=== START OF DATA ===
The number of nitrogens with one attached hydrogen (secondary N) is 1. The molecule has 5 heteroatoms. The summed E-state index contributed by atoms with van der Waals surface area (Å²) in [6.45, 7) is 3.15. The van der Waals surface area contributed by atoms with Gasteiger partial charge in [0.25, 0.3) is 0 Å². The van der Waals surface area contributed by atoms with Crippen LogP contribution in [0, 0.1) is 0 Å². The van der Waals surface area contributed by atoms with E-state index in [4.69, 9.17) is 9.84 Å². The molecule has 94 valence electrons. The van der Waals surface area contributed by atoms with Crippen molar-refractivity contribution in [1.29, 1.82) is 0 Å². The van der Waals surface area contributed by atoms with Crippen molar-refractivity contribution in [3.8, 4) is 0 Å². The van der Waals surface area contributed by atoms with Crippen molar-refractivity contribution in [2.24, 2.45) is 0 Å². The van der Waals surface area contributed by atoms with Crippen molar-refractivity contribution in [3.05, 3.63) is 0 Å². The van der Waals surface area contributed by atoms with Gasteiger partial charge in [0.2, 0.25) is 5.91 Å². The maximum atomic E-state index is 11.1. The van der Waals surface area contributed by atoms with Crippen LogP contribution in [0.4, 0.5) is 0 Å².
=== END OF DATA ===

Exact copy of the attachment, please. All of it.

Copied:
The number of nitrogens with one attached hydrogen (secondary N) is 1. The molecule has 5 heteroatoms. The summed E-state index contributed by atoms with van der Waals surface area (Å²) in [6.45, 7) is 3.15. The van der Waals surface area contributed by atoms with Gasteiger partial charge in [0.25, 0.3) is 0 Å². The van der Waals surface area contributed by atoms with Crippen LogP contribution in [0, 0.1) is 0 Å². The van der Waals surface area contributed by atoms with E-state index in [4.69, 9.17) is 9.84 Å². The molecule has 94 valence electrons. The van der Waals surface area contributed by atoms with Crippen molar-refractivity contribution in [1.29, 1.82) is 0 Å². The van der Waals surface area contributed by atoms with Crippen molar-refractivity contribution in [3.8, 4) is 0 Å². The van der Waals surface area contributed by atoms with Crippen molar-refractivity contribution in [2.24, 2.45) is 0 Å². The van der Waals surface area contributed by atoms with Crippen molar-refractivity contribution in [3.05, 3.63) is 0 Å². The van der Waals surface area contributed by atoms with Gasteiger partial charge in [0.2, 0.25) is 5.91 Å². The maximum atomic E-state index is 11.1. The van der Waals surface area contributed by atoms with Crippen LogP contribution in [0.4, 0.5) is 0 Å².